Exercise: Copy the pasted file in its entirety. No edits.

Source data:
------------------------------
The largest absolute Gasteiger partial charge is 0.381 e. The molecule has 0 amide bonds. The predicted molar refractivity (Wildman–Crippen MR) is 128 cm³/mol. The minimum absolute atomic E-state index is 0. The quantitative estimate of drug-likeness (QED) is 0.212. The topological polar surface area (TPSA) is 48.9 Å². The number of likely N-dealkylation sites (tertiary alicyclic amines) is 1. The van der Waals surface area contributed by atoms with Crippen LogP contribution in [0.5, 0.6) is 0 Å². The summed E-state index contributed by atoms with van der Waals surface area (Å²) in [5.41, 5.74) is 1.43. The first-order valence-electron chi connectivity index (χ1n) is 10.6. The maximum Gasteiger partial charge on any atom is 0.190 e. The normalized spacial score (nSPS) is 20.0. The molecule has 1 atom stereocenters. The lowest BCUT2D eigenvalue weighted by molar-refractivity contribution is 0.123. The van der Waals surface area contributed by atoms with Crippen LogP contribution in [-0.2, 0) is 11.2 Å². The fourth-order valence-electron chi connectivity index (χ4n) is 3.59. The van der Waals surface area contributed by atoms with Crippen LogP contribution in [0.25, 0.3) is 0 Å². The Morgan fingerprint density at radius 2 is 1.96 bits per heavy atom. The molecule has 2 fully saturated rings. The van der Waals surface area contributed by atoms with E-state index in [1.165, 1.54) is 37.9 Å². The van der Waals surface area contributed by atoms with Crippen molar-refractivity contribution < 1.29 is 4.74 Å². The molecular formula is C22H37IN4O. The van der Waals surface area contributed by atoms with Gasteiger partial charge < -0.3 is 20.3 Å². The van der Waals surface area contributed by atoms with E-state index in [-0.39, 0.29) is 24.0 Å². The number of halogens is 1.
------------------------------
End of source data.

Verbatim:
The largest absolute Gasteiger partial charge is 0.381 e. The molecule has 0 amide bonds. The predicted molar refractivity (Wildman–Crippen MR) is 128 cm³/mol. The minimum absolute atomic E-state index is 0. The quantitative estimate of drug-likeness (QED) is 0.212. The topological polar surface area (TPSA) is 48.9 Å². The number of likely N-dealkylation sites (tertiary alicyclic amines) is 1. The van der Waals surface area contributed by atoms with Crippen LogP contribution in [0.5, 0.6) is 0 Å². The summed E-state index contributed by atoms with van der Waals surface area (Å²) in [5.41, 5.74) is 1.43. The first-order valence-electron chi connectivity index (χ1n) is 10.6. The maximum Gasteiger partial charge on any atom is 0.190 e. The normalized spacial score (nSPS) is 20.0. The molecule has 1 atom stereocenters. The lowest BCUT2D eigenvalue weighted by molar-refractivity contribution is 0.123. The van der Waals surface area contributed by atoms with Crippen LogP contribution in [-0.2, 0) is 11.2 Å². The fourth-order valence-electron chi connectivity index (χ4n) is 3.59. The van der Waals surface area contributed by atoms with Crippen LogP contribution in [0.25, 0.3) is 0 Å². The Morgan fingerprint density at radius 2 is 1.96 bits per heavy atom. The molecule has 2 fully saturated rings. The van der Waals surface area contributed by atoms with E-state index in [1.165, 1.54) is 37.9 Å². The van der Waals surface area contributed by atoms with Crippen molar-refractivity contribution < 1.29 is 4.74 Å². The molecular formula is C22H37IN4O. The van der Waals surface area contributed by atoms with Gasteiger partial charge < -0.3 is 20.3 Å². The van der Waals surface area contributed by atoms with E-state index in [-0.39, 0.29) is 24.0 Å². The number of halogens is 1.